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UChicago Accepted Class of 2022

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Replies to: UChicago Accepted Class of 2022

  • astrofanastrofan Registered User Posts: 120 Junior Member
    Is it possible (or ethical) to ask for more financial aid if they don't provide enough?
  • mylhu1011mylhu1011 Registered User Posts: 76 Junior Member
    @astrofan You can appeal your financial aid award by filling out a form located on UChicago's financial aid website and emailing or faxing it to their office.
  • mylhu1011mylhu1011 Registered User Posts: 76 Junior Member
    @astrofan Also, just to add to the residential hall conversation, I live in North currently and it's a fantastic dorm! However, it's definitely not for everyone. North is a very modern dorm, and the all-white walls can make things feel a little sterile sometimes. Each house has a color scheme that dictates the aesthetic of its lounge space, but that might not be enough to make it feel homey for some people. It's also *cold* in the mornings. This doesn't matter much during the 3-ish weeks that bookend the school year, but during the winter it's pretty rough if you wake up early enough to feel it. And our dining hall is arguably the worst on campus, though I still eat there because I love my house :)

    How close your house is honestly varies from year to year, because a lot of second-years move off campus and there are only a few third- and fourth-year holdovers from the old Pierce and New Grad houses. If you get placed in North, don't expect your house to be anywhere near as tight-knit as the ones in BJ or Snitchcock, simply because there are 100 people in each one. But it seems like roughly half are pretty close for their size.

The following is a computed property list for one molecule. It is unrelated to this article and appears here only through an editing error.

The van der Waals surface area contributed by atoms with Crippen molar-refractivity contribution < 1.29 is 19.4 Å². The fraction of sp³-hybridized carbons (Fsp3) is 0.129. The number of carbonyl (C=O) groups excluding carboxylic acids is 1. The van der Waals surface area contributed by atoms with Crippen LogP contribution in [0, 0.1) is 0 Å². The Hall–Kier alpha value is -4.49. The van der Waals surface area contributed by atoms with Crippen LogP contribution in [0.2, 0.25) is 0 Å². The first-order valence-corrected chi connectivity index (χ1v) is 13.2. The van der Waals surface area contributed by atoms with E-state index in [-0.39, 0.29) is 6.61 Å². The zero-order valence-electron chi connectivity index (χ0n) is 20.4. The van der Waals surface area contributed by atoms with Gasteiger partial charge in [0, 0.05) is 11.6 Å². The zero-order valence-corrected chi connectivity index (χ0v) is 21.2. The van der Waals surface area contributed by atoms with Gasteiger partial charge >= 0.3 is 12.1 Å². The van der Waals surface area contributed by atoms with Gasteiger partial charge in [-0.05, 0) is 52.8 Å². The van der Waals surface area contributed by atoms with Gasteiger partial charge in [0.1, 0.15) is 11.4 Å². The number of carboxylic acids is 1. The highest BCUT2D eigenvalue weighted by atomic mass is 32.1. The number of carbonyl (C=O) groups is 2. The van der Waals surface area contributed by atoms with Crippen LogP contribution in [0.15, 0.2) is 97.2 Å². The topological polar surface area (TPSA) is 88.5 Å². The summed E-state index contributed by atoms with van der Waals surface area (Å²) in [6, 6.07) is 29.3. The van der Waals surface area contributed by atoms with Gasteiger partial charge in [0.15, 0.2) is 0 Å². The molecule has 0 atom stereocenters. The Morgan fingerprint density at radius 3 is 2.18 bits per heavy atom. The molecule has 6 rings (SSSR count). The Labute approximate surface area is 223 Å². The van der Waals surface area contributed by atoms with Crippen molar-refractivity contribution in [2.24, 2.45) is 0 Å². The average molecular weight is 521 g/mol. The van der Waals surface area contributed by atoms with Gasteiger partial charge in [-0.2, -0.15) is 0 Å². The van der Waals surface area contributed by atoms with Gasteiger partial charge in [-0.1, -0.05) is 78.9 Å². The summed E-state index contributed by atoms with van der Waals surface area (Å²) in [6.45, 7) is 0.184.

• JHSJHS Registered User Posts: 17,944 Senior Member
    @astrofan It's always possible to appeal your aid determination. Whether you will be successful or not is another matter. To have a chance of succeeding, you really need to present a logical, fact-based argument that there is some mistake in their calculations, or some unique set of circumstances they haven't taken into account sufficiently. Some gamesmanship can come into play, too (a better offer from a peer college, a credible threat to walk away from an ED admit), but you really have to offer an acceptable objective basis for any change in aid.

    @f77a9b82 if your father graduated 30 years ago, does his house still exist? The houses in Snell-Hitchcock and some of the houses in BJ were in existence then, but the vast majority of current houses are less than 20 years old. As they have built or established new dorms, they have created new houses rather than moving the houses associated with the dorms being closed.
  • astrofanastrofan Registered User Posts: 120 Junior Member
    Also, what do you think are the merits and demerits of your roommate having the same interest/major as you, in my case, Physics or Mathematics?
  • astrofanastrofan Registered User Posts: 120 Junior Member
    ...at UChicago...
  • JHSJHS Registered User Posts: 17,944 Senior Member
    @astrofan Parental advice. At the beginning of first year, you will spend a ton of time with your roommates and housemates, and think they are by far the most important people in your college world. By the end of first year, that may still be true, but I think for most people they are spending far more time with people who are not roommates or housemates but whom they met through shared classes or activities. Those people may or may not become future roommates. The situation can change a lot over time, so there really isn't one answer to this question.

    In college, not at Chicago, I never had a roommate with the same interests/major as I. I learned a lot from my roommates about other fields that I wouldn't have learned had they not been my roommates. That was a very positive aspect of my college experience. It's really, really easy to meet and to make friends with people who share your interests and/or major, and you wind up spending a lot of time with them anyway. You don't need to spend 100% of your time in the same bubble.